At the beginning of Med Revue, Lemony Snicket warned the audience to leave, while the cast danced to ‘Look Away’. For many Med Revues past, this would’ve been good advice, but I’m glad I stayed for Med Revue 2018: A Series of Unfortunate Enemas.
Med Revue is not your regular revue. This year’s cast stood at a whopping 93. There were no auditions. The performers were all first year med students and only three members of this year’s cast had any experience with revues. This inexperience can go horribly wrong—the revue has a reputation for deeply offensive sketches and varies wildly in quality from year to year—but this year was a delightful asset.
Some of the show’s strongest sketches were also the most unconventional: the humour of an entire sketch was based entirely on the alliteration of the letter ‘D’ and dumb butt and dick-based repartee. In another revue, this probably would’ve been cut, but sketches like this established the a goofy sense of humour that defined the rest of the show. The onstage charisma of many actors—Ben Mayer and Benedict Blackett in particular—elevated their sketches. The audience developed empathy for their simple charm and groaned indulgently at self-aware but spectacularly set up puns.
However, this lack of experience cut both ways. A number of premises were frighteningly unoriginal: dracula wants to work at the blood bank, a janitor is caught dancing on stage and doctors put fingers in butts (who knew!). The pacing of the show was often irregular and failed to gain momentum in the second half as the audience got bored of long, under-edited sketches and a number of random transition sketches which fell flat.
Med Revue attempted an incredibly ambitious number of musical and dance items. The pay out of some of these was incredible—the sultry tableau of scantily-clad bodies at the end of the first half will stay with me and a Bollywood number in the middle of the second half buzzed with a tightly choreographed energy. However many of the songs had too many choruses and dance numbers were uncertain and messy.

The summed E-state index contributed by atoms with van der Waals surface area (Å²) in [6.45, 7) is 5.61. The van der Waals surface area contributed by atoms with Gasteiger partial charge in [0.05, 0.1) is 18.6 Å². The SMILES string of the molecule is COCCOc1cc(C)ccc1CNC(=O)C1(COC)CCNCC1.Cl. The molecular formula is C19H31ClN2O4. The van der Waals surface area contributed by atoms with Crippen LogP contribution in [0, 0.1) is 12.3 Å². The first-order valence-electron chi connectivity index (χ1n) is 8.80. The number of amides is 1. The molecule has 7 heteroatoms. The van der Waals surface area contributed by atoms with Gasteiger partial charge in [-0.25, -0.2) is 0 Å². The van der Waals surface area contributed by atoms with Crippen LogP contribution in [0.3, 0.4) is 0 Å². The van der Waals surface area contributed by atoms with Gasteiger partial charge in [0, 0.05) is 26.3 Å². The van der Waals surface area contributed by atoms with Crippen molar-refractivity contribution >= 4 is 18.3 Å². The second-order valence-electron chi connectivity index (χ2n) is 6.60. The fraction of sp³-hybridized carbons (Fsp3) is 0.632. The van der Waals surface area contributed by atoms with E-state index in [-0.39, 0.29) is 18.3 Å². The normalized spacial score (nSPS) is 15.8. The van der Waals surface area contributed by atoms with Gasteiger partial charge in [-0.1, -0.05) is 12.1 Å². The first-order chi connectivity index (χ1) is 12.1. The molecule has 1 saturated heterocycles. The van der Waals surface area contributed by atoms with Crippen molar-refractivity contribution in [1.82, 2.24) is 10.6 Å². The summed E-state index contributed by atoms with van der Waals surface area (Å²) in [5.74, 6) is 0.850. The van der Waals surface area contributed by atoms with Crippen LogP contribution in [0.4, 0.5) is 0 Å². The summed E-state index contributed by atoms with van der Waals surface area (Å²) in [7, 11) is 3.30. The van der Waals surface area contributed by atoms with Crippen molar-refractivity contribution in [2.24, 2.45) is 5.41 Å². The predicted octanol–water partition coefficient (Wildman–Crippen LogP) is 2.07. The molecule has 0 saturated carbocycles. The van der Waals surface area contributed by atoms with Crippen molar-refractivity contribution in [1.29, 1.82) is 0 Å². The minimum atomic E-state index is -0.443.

The second half opened with a disappointing rendition of ‘Anaemian Rhapsody’, breaking the cardinal rule of ametur choirs: no Queen. The complex melodies were drowned out by booming low harmonies, parts struggled to stay together and the song ended prematurely with a half-hearted band solo. After the heaving energy of the first half, the second act struggled to regain momentum.
Band interludes were frequent but often jarringly short, catchy tunes cut out, leaving audience members bereft in darkness for long moments before the lights come up on the next sketch.
That said, perhaps the best parts of Med Revue were its moments of incredible energy. The audience went wild for a lecturer (who rumour has it was based upon an actual member of faculty) giving a rather physical explanation of dendrites with the help of two very attractive students. The word “invaginate” had us all screaming for more at the end of the sketch. And in a truly masterful directoral call, the lecturer returned towards the end of the show to lead us into Med Revue’s iconic nude sketch.
Med Revue always does things differently. This year’s show was less consistent and polished than your average faculty revue, but its high points were very high indeed.
Directors: Hala Osta, Benedict Blacket
Production assistants: Aki Flame, Ash Pieris
Choreographers: Meredith Bibbings, Lewis Tran
Vocal Directors: Cathee Zheng, Lachlan Mitchell
Video Directors: Matilda Surtees, Bebe D’Sousa
Band Director: Francis Yoon